News and Opinion from Sisters, Oregon

Worker shortage causing woes

There are plenty of job openings in Sisters. The lack of applicants is reaching critical proportions for area businesses, however. Help Wanted signs appear all over town and in The Nugget there have been multiple ads in the classified section for a range of jobs. Some employers have taken to running color ads in the main news section of the paper in hopes of drawing even more notice.

The problem has been building for a year and the reasons are numerous. The best illustration is probably McDonald’s, where crew shortages have caused a reduction in operating hours — notwithstanding last week’s order from the Governor closing indoor dining again for at least two weeks, McDonald’s has not been adequately staffed for several months to serve diners in their dining room or for walk-in takeout. Only the drive-thru is open.

McDonald’s is synonymous with entry-level jobs where millions of students have traditionally learned job skills while earning for college, their first car, or to help with the family budget. Despite the local McDonald’s offering up to $18.25 per hour, $6 more than the current state minimum wage, plus a retention bonus of $1,000, hire-a-friend bonus of $750, and up to $3,000 in tuition assistance, Sisters McDonald’s has been short-handed for nearly a year.

The first problem for all Sisters employers for jobs under $25 per hour is a small labor pool. Sisters Country population is dominated by retirees and empty nesters, even as our schools are adding students. Affluence in the community is a negative when attracting employment with starting wages. The median income for ZIP code 97759 is $76,012. In Redmond, where the majority of our workers reside, it is $65,788 and the median age is 39.7 vs. 53.7 for Sisters.

Skilled labor shortages are equally distressing. As recently as two years ago a new custom home could be built in Sisters in five or six months. Now it takes nine months or longer to finish a house. Some of that is material shortages, but for the most part, it is a lack of workers.

Mike Davis, a framing contractor, blames a big chunk of the problem on cultural shifts.

“For the last two decades educational focus has been on a four-year college degree, with almost zero investment or policy interest in vocational schools,” he said.

He opines that the same system unintentionally stigmatizes working with one’s hands or building things.

“Kids with a degree today would rather be a bank teller for $18 an hour than sling a hammer for $25 or $30,” he said.

Apprentice electricians can earn $40 to $50 per hour, and still there are shortages reported by the Oregon Association of Building Contractors. Appliance repair technicians who can make $80,000-$100,000 per year are scarce as well. You learn that when your dishwasher goes kaput and you have to wait weeks for service.

Similarly, McDonald’s finds itself competing for workers due to the changing image in the fast-food industry. Starbucks has no shortage of workers earning similar pay as the cachet of being a barista outranks flipping burgers. The dated, albeit iconic uniforms worn by generations of McDonald’s workers have been replaced with trendy tee shirts and flattering pants, yet that’s done little to move the needle.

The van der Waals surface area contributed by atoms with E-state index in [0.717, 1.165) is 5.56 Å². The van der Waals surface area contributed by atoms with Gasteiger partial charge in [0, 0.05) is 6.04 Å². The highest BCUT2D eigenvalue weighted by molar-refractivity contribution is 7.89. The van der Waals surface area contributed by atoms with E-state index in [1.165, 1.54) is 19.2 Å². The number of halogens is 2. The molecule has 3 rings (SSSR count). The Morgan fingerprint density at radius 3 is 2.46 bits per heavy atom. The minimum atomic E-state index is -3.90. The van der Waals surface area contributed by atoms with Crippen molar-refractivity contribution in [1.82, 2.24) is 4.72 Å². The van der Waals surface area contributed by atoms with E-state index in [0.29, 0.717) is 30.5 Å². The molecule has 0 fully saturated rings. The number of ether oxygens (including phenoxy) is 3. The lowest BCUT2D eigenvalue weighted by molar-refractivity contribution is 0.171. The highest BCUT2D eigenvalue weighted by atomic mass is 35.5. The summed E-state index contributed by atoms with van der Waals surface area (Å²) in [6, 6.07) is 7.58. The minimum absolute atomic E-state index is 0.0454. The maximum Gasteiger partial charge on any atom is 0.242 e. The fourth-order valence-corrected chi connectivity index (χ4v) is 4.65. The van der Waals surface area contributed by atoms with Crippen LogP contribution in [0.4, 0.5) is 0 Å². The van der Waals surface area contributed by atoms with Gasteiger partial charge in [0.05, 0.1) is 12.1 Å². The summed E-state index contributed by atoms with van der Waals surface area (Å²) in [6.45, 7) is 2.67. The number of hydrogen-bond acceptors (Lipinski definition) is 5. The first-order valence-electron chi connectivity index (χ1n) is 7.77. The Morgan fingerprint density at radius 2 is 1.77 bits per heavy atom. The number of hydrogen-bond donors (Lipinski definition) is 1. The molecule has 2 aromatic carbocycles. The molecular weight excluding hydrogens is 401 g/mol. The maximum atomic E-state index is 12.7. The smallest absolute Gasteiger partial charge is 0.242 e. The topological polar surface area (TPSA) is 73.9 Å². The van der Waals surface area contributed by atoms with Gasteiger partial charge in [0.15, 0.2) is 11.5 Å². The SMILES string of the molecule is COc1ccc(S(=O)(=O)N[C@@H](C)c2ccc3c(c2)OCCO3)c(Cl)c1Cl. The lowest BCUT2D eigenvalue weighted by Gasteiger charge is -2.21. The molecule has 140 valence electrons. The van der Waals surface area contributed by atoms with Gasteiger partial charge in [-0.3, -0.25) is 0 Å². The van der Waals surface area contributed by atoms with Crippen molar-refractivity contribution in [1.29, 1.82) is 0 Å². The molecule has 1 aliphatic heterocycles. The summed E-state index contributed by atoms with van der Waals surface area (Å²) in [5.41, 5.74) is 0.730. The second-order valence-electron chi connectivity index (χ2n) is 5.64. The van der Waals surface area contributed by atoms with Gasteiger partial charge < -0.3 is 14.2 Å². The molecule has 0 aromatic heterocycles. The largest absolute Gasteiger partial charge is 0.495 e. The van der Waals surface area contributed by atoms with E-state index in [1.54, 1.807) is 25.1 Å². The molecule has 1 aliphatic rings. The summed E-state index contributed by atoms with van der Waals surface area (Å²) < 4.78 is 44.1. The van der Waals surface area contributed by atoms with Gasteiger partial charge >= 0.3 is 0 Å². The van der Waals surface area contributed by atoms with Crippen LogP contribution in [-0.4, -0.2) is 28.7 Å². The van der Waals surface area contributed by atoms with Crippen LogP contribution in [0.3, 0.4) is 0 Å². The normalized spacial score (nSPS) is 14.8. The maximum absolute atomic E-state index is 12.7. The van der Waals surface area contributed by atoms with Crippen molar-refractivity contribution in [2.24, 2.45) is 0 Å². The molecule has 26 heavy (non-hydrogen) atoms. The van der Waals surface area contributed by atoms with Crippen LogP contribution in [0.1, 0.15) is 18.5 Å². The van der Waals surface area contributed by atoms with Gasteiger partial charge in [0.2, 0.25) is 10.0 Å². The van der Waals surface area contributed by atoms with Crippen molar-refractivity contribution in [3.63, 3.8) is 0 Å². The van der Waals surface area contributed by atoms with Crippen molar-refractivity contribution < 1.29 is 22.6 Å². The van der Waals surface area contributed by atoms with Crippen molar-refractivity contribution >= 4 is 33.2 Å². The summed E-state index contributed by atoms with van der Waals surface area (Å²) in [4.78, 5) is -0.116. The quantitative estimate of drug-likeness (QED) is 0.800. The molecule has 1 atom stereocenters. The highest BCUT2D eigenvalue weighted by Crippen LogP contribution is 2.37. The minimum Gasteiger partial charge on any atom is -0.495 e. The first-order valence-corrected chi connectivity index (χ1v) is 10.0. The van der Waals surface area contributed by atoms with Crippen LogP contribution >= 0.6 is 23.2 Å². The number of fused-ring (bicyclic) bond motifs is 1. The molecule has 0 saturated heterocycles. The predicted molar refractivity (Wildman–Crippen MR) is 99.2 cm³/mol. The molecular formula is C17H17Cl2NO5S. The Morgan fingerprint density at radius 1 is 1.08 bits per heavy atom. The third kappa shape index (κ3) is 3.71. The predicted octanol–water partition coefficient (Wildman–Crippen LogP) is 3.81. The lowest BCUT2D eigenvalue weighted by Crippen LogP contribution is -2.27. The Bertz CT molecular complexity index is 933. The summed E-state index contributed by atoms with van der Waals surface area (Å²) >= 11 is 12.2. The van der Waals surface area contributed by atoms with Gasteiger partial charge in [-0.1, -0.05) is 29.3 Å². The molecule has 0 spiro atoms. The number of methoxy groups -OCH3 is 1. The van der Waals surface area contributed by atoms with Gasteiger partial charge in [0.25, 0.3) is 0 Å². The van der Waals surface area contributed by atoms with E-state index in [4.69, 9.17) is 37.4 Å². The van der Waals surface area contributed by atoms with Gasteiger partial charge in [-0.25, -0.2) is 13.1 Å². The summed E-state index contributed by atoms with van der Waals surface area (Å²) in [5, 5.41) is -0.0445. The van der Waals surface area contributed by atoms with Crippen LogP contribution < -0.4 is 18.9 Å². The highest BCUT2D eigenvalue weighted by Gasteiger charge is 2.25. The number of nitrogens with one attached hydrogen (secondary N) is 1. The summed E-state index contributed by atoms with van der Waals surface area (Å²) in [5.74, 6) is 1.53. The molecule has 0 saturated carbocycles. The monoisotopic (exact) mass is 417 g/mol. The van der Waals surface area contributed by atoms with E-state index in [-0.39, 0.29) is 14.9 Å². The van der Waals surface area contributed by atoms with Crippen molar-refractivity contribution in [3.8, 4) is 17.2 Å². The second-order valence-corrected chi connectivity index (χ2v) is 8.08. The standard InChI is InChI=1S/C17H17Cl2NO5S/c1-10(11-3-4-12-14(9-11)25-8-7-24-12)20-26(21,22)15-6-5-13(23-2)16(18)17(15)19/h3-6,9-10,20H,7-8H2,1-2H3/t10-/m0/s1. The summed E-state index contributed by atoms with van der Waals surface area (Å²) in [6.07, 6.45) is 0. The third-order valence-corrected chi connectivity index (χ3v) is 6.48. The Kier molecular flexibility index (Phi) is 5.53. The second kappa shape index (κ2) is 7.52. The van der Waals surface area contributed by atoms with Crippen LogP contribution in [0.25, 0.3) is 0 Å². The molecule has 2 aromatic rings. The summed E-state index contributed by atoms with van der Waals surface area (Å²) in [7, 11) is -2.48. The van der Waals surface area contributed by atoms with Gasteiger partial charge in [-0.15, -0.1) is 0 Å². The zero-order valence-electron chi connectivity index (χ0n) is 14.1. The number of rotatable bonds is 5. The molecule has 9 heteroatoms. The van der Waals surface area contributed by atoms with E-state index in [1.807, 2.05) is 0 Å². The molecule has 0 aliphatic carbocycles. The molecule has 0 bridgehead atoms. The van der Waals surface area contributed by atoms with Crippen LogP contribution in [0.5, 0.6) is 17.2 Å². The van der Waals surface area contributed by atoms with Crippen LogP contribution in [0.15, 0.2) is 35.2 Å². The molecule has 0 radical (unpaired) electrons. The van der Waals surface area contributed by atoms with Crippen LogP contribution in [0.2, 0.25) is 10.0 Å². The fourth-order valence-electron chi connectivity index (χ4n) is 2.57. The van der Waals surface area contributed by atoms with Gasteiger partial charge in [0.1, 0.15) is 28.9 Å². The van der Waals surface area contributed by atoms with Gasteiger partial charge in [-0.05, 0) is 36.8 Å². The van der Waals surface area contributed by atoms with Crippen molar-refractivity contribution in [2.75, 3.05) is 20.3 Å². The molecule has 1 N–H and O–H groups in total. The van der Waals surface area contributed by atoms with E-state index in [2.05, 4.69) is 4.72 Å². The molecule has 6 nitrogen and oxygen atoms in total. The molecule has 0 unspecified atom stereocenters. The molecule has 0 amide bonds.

The Lodge in Sisters offers a $500 signing bonus as a recruitment incentive. FivePine Lodge & Conference Center provides a $150 monthly bonus for full-time employees, plus membership to Sisters Athletic Club, to induce applicants. Another Sisters employer provides $50 to $100 monthly merchandise gift cards for store workers in her shop to retain them.

Rising gas prices, up 60 cents per gallon since January, further exacerbate the issue for Redmond workers calculating the cost of commuting to Sisters — even more the case driving from Bend.

Ray’s Food Place is in urgent need of workers to fill some 20 openings, not just for cashiers and clerical positions but also better-paying jobs like butchers.

The pandemic has had a major impact on hiring. Some workers are leery of returning to work, citing increased health risks of being in the workplace. Others are forced to stay home to care for school-aged children as the return to full-time, in-person learning has been circuitous. The majority of employers cite as the overwhelming cause being the unintended consequences of congressional actions that pay some people more to stay home than go to work.

The original $600 per week added federal-unemployment benefit has been lowered to $300 until September 6.* If you were working for $15/hour ($31,200/year) pre-pandemic, Oregon pays you $390 per week plus the federal add-on of $300, and that works out to $35,880 per year. It’s hard to blame lower paid, entry-level workers for taking advantage of the inverse incentive.

Downstream, the problem is compounded. At the same time the State is paying record unemployment claims to remain-at-home workers, those same workers are not having income taxes withheld from paychecks. In a State with no sales tax, only income taxes, a budget shortfall of up to $1.6 billion is projected.

As local employers lament, there appears no end in sight to the problem.

* This story has been edited to reflect the correct end date of additional federal unemployment benefits.


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